GLASGOW forward Leone Nakarawa has still to return to Scotland after an extended leave and may not play for the Warriors before December.

The 32-year-old Fijian, who signed on for another season at Scotstoun in June, had been expected back last month after flying home first for lockdown and then for paternity leave. But the death of a close family member has delayed his return to Glasgow, and, as he is likely to be called up by Fiji for the Nations Cup, he might not be able to play club rugby until after that tournament.

Nakarawa rejoined Glasgow at the start of this year, initially on a short-term deal, after his contract was ripped up by French side Racing 92 because of disciplinary reasons including an unauthorised absence following last year’s World Cup. But Warriors assistant coach Kenny Murray insisted yesterday that the club were not worried by this extended absence.

“He’s definitely coming back,” Murray said. “He’s obviously on his way back. We expect him to be here in the next 10 to 14 days. The issue was initially with Covid, and he’s also had a bereavement in his family – it was a close relative – so it has been a tough time for him.

“It is obviously difficult, isn’t it? He’s had a few tough things to deal with back home – the Covid initially, then this bereavement, and a new baby as well – so there has been a whole host of things that have been difficult for him. But listen, he’s coming back and he’ll be on the pitch, hopefully soon, to play.

“I suppose it’s never ideal, but that’s where we are at the moment. I don’t anticipate he will be available for the first game, but he will be available pretty soon after that.”

That first game is on Saturday week, when Glasgow visit Ospreys in the opening round of Pro14 fixtures. There are just a couple of weeks after that before players start to be called up for national training camps. If Nakarawa does not play at club level before the Nations Cup, he could make his return in the Champions Cup in the second weekend of December.

“There’s a good chance he’ll be selected in that Fiji squad,” Murray accepted. “That’s a probability rather than a possibility: we just need to deal with that.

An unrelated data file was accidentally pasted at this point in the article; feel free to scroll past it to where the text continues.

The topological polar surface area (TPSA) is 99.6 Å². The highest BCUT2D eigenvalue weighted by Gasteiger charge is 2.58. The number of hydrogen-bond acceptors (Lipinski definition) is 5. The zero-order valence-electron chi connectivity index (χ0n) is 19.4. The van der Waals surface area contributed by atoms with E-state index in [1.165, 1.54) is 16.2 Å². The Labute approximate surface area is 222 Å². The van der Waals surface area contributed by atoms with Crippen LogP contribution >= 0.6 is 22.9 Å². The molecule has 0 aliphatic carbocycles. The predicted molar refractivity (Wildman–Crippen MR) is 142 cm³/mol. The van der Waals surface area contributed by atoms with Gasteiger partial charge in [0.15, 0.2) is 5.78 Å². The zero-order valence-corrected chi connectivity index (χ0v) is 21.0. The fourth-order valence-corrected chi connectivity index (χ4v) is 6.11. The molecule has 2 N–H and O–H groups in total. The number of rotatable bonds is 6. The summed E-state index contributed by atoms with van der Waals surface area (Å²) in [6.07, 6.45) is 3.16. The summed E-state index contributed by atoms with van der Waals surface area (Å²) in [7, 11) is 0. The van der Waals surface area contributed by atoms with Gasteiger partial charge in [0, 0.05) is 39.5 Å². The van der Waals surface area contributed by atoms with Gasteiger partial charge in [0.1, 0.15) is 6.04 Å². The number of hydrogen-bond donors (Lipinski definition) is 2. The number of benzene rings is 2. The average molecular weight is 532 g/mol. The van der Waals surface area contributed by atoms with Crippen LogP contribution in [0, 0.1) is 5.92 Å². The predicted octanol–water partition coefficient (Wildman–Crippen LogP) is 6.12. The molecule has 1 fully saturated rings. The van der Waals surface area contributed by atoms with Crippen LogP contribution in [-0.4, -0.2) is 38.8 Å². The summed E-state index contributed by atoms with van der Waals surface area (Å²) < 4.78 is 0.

“We’ve been communicating with him regularly. Obviously, Danny [Wilson, the head coach] spoke to him and he’s got really good friendships with a few of the players, particularly Ryan Wilson, so Ryan has been speaking to him daily, to be honest.

“There’s never really an issue regarding where he is and what he’s doing. There has just been a few difficulties around him managing to get back because of personal circumstances.”

No matter how accepting or relaxed Glasgow may be about the Nakarawa situation, it is another unwelcome complication in a season which is already difficult enough to negotiate because of a number of factors. For one thing, in common with Edinburgh, but unlike some of their other rivals in the league, the Warriors will lose around 15 players to international duty during the two Test windows – the Nations Cup in the autumn and then the Six Nations after the turn of the year.

A recruitment freeze has denied Wilson the chance to fill a couple of obvious gaps in his squad, while the new scheduling of the Pro14 has handed Glasgow a particularly haphazard first block of fixtures. While Edinburgh, for example, have two Saturday games, then two on Sunday, and then four Monday matches in their first eight rounds, the Warriors’ fixture list is Saturday, Sunday, Saturday, Monday, Monday, Sunday, Monday, Sunday.

“It’s a bit of a different season this year and it’s going to be tough,” Murray accepted “We’ve already sat down to talk about how weeks will look, and there’s so many more things to think about now. We now have to get everyone tested at the start of the week and then wait for those results to come back before you can start training – that’s an issue we didn’t have before.

“There’s a whole host of things to take into account. TV are playing a big role in determining when we play and quite rightly: we need TV to support rugby; we have to support that and go with it. It will be challenging in terms of travel, something different for us to deal with. But we need to be flexible. It’s a different way of working but an essential way of working.

“We need to trust the guys we’ve got who will be playing here. We’ve got young guys coming through and guys like that, and we need to trust them and help them perform during the windows. You can’t sit and complain about it.”